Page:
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Healthy Skepticism Library item: 16846

Warning: This library includes all items relevant to health product marketing that we are aware of regardless of quality. Often we do not agree with all or part of the contents.


Publication type: Electronic Source

Silverman E
Merck, Shareholders And Vioxx Fraud In 2001
Pharmalot 2009 Dec 1

Full text:

So can Merck have it both ways? For years, the drugmaker has argued there was no evidence to suggest that Vioxx was causing heart attacks and strokes before its September 2004 withdrawal. As recently as last month, Merck dismissed a new analysis in the Archives of Internal Medicine purporting to show links between the painkiller and cardiovascular disease could have been detected going back to 2000 (please see here).
Now, though, Merck lawyers are arguing before the US Supreme Court that, based on publicly available information, shareholders could have detected possible securities fraud back in September 2001. Shareholders, however, filed lawsuits in November 2003 alleging the drugmaker misled them by downplaying clinical-trial data suggesting Vioxx caused increased cardiovascular risks.
The time difference is crucial. At issue is when investors should have known there was possible securities fraud and Merck lawyers argue the two-year statute of limitations expired by the time lawsuits were filed, so shareholders are out of luck. As an example, they cited an FDA warning letter sent in September 2001 alleging Merck misrepresented Vioxx by minimizing the potential to increase heart attack risks.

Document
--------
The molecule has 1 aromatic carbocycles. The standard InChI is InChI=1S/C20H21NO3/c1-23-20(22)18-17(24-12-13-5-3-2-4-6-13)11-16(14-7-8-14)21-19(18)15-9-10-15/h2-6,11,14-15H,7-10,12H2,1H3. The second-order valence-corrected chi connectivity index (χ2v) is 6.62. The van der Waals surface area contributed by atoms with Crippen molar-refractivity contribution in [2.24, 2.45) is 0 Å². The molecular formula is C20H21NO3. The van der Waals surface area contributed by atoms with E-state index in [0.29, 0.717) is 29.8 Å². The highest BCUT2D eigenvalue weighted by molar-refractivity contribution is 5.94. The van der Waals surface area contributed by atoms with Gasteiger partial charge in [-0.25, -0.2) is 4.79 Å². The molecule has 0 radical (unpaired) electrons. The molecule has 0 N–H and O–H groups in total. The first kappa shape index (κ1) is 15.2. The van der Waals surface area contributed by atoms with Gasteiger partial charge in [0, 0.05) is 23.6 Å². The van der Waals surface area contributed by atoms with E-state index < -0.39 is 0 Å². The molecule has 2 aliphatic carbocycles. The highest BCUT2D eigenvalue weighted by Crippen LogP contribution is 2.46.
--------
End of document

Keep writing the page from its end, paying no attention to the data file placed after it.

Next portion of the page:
One can argue that proving securities fraud may not be precisely the same thing as proving that Merck knew and failed to disclose there was a serious problem with its drug, and that patients were harmed. In any event, there does seem to be a degree of irony involved as Merck continues to tell patients there was no reason to suggest any problem in 2001 when, in fact, shareholders should have known a problem existed.
Here is the transcript from the arguments before the Supreme Court, and you can read more here, here and here


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Email a Friend influence multinational corporations effectively, the efforts of governments will have to be complemented by others, notably the many voluntary organisations that have shown they can effectively represent society’s public-health interests…
A small group known as Healthy Skepticism; formerly the Medical Lobby for Appropriate Marketing) has consistently and insistently drawn the attention of producers to promotional malpractice, calling for (and often securing) correction. These organisations [Healthy Skepticism, Médecins Sans Frontières and Health Action International] are small, but they are capable; they bear malice towards no one, and they are inscrutably honest. If industry is indeed persuaded to face up to its social responsibilities in the coming years it may well be because of these associations and others like them.
- Dukes MN. Accountability of the pharmaceutical industry. Lancet. 2002 Nov 23; 360(9346)1682-4.